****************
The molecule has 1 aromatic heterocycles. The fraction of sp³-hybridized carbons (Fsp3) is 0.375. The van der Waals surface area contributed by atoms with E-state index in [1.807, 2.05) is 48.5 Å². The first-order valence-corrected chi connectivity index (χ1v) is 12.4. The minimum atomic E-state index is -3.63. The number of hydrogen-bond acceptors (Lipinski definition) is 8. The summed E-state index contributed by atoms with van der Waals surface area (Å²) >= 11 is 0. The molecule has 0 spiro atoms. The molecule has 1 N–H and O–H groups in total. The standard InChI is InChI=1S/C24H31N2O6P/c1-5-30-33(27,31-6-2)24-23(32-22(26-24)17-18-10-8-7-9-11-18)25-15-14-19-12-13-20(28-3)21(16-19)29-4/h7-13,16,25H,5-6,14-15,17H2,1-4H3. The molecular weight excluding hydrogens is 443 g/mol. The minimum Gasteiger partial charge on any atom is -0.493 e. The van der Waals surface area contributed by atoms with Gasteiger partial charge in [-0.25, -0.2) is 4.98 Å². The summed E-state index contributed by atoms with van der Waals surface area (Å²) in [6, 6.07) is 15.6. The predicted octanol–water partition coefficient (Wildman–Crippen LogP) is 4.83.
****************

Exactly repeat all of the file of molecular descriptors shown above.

The molecule has 1 aromatic heterocycles. The fraction of sp³-hybridized carbons (Fsp3) is 0.375. The van der Waals surface area contributed by atoms with E-state index in [1.807, 2.05) is 48.5 Å². The first-order valence-corrected chi connectivity index (χ1v) is 12.4. The minimum atomic E-state index is -3.63. The number of hydrogen-bond acceptors (Lipinski definition) is 8. The summed E-state index contributed by atoms with van der Waals surface area (Å²) >= 11 is 0. The molecule has 0 spiro atoms. The molecule has 1 N–H and O–H groups in total. The standard InChI is InChI=1S/C24H31N2O6P/c1-5-30-33(27,31-6-2)24-23(32-22(26-24)17-18-10-8-7-9-11-18)25-15-14-19-12-13-20(28-3)21(16-19)29-4/h7-13,16,25H,5-6,14-15,17H2,1-4H3. The molecular weight excluding hydrogens is 443 g/mol. The minimum Gasteiger partial charge on any atom is -0.493 e. The van der Waals surface area contributed by atoms with Gasteiger partial charge in [-0.25, -0.2) is 4.98 Å². The summed E-state index contributed by atoms with van der Waals surface area (Å²) in [6, 6.07) is 15.6. The predicted octanol–water partition coefficient (Wildman–Crippen LogP) is 4.83.